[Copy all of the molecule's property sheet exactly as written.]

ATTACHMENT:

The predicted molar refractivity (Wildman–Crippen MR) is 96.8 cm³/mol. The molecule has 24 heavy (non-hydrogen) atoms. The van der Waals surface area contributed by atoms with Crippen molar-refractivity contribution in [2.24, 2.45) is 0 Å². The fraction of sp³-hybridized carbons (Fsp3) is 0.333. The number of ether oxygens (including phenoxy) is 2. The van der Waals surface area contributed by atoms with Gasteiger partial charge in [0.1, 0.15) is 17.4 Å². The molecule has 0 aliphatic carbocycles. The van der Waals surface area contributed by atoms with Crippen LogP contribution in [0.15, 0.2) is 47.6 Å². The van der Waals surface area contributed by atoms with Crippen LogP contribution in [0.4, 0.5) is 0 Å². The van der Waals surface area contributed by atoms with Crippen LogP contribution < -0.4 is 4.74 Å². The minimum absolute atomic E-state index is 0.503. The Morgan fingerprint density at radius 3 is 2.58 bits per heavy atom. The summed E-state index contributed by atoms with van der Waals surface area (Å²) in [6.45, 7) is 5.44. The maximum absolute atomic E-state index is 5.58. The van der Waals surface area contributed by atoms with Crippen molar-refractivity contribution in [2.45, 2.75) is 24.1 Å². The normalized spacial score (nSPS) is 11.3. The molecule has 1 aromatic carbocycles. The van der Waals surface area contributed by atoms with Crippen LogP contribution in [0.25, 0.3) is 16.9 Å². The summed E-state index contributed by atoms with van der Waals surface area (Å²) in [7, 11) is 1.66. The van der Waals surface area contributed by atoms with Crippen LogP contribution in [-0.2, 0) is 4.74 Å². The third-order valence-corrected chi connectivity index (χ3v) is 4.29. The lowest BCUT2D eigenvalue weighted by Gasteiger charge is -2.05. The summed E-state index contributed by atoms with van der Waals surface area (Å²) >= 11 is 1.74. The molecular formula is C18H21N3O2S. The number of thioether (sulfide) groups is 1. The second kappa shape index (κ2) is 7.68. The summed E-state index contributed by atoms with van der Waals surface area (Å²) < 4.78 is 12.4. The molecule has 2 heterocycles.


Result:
The predicted molar refractivity (Wildman–Crippen MR) is 96.8 cm³/mol. The molecule has 24 heavy (non-hydrogen) atoms. The van der Waals surface area contributed by atoms with Crippen molar-refractivity contribution in [2.24, 2.45) is 0 Å². The fraction of sp³-hybridized carbons (Fsp3) is 0.333. The number of ether oxygens (including phenoxy) is 2. The van der Waals surface area contributed by atoms with Gasteiger partial charge in [0.1, 0.15) is 17.4 Å². The molecule has 0 aliphatic carbocycles. The van der Waals surface area contributed by atoms with Crippen LogP contribution in [0.15, 0.2) is 47.6 Å². The van der Waals surface area contributed by atoms with Crippen LogP contribution in [0.4, 0.5) is 0 Å². The van der Waals surface area contributed by atoms with Crippen LogP contribution < -0.4 is 4.74 Å². The minimum absolute atomic E-state index is 0.503. The Morgan fingerprint density at radius 3 is 2.58 bits per heavy atom. The summed E-state index contributed by atoms with van der Waals surface area (Å²) in [6.45, 7) is 5.44. The maximum absolute atomic E-state index is 5.58. The van der Waals surface area contributed by atoms with Crippen molar-refractivity contribution in [2.45, 2.75) is 24.1 Å². The normalized spacial score (nSPS) is 11.3. The molecule has 1 aromatic carbocycles. The van der Waals surface area contributed by atoms with Crippen LogP contribution in [0.25, 0.3) is 16.9 Å². The summed E-state index contributed by atoms with van der Waals surface area (Å²) in [7, 11) is 1.66. The van der Waals surface area contributed by atoms with Crippen LogP contribution in [-0.2, 0) is 4.74 Å². The third-order valence-corrected chi connectivity index (χ3v) is 4.29. The lowest BCUT2D eigenvalue weighted by Gasteiger charge is -2.05. The summed E-state index contributed by atoms with van der Waals surface area (Å²) >= 11 is 1.74. The molecular formula is C18H21N3O2S. The number of thioether (sulfide) groups is 1. The second kappa shape index (κ2) is 7.68. The summed E-state index contributed by atoms with van der Waals surface area (Å²) < 4.78 is 12.4. The molecule has 2 heterocycles.